Teak is a relatively recent affectation in the world of boats. But, then again, yachts, vessels for pure recreational use, haven't been around that long relative to the history
of people and boating
. Someone has sold us an idea that one's boat should reflect our resources, our manifestation of taste and judgement and wonderfulness. Therefore, shine equals good, dull equals bad, according to the gospel of whoever has sold us this belief system. Teak wasn't used a lot until a hundred or so years ago, at least for Western boats. It got used because it was tough and held up to ultraviolet rays and continuous salt water
exposure. It wasn't really dressed up with oils or varnish
, except for cabinets and fancy stuff. But then, with the advent of yachts, and the creation of the cult of shine, folks discovered how beautiful it looks when oiled or varnished. Suddenly, it became part of the whole "Bristol fashion" craze of boat maintenance
. Left alone to its own devices, it would turn grey, the grain would erode in places leaving a great traction for decks that are wet, and it wouldn't rot
very quickly in damp places. But the shine police informed us that this isn't what yachting is all about, hence the oil
and varnish. The same logic was then passed to teak and holly cabin
soles, so shiny with varnish that the addition of a bit of water from your seaboots would allow you to skate across the cabin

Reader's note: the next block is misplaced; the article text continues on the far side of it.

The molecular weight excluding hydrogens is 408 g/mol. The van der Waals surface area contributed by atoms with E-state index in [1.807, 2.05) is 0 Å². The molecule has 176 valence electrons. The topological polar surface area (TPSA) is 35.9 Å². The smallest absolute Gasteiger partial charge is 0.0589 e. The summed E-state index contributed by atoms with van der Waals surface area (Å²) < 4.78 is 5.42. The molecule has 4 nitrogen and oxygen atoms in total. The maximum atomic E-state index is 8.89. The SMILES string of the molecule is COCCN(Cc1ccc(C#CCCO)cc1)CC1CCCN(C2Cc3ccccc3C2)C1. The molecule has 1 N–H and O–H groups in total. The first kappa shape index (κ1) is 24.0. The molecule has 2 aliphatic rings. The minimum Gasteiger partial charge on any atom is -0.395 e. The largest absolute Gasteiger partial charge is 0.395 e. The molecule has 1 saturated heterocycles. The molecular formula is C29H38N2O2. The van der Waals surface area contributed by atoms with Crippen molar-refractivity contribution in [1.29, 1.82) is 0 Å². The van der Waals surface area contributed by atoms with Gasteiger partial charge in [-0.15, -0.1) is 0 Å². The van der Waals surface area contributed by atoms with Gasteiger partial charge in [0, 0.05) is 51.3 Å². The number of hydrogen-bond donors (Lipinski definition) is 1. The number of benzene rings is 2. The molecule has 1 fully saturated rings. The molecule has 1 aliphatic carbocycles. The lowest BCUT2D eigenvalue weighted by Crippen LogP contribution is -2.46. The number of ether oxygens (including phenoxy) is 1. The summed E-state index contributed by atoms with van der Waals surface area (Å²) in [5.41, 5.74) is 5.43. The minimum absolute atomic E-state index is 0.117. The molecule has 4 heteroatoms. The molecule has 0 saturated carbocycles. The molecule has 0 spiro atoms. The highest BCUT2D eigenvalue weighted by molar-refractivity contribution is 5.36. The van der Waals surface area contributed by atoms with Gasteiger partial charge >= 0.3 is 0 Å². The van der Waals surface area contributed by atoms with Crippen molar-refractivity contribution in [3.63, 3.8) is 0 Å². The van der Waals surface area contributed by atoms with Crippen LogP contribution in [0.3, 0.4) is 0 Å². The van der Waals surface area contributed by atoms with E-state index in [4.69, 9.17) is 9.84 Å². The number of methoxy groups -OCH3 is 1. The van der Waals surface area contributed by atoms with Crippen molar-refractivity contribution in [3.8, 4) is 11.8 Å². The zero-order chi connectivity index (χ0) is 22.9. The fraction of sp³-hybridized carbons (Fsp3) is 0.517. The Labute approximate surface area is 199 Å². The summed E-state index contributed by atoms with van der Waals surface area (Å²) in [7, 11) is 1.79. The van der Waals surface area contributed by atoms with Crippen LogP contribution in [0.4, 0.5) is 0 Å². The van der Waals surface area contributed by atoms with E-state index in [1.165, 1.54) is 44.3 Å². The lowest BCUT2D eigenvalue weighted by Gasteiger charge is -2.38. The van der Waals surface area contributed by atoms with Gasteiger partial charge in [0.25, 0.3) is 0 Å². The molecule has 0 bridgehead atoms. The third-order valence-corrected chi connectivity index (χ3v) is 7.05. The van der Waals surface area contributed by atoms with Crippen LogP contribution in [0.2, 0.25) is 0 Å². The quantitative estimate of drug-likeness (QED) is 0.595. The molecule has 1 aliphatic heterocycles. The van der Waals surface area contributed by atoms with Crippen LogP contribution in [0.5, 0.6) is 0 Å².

floor at the most surprising moments. Not many floorboards are built with nonskid in "shiny" yachts.
My job is to generate income
from poor, unfortunate folks that believe that shine is the route
to ultimate salvation. Hence, on my own boat, I have some really pretty pieces of wood that shine a lot and advertise my wonderfulness as a craftsman. In other places, such as underfoot, I ignore the shine police warnings, hoping to so awe the unfortunates with the handrails and coamings that they can't resist giving me their money
in the hopes of becoming recognized by their peers as being truly astute and knowing in the ways of the sea. They would never consider painting over the wood that requires maintenance
, because they aren't probably ever going to go anywhere, anyway. I need it both ways, so I can make a thin coat of protective paint for the tropics, and sand it away to be replaced with a quick coat of shine when I need to generate more bucks. I guess I'm really just a whore, but I can put on some pretty shiny lipstick when I need some quick bucks.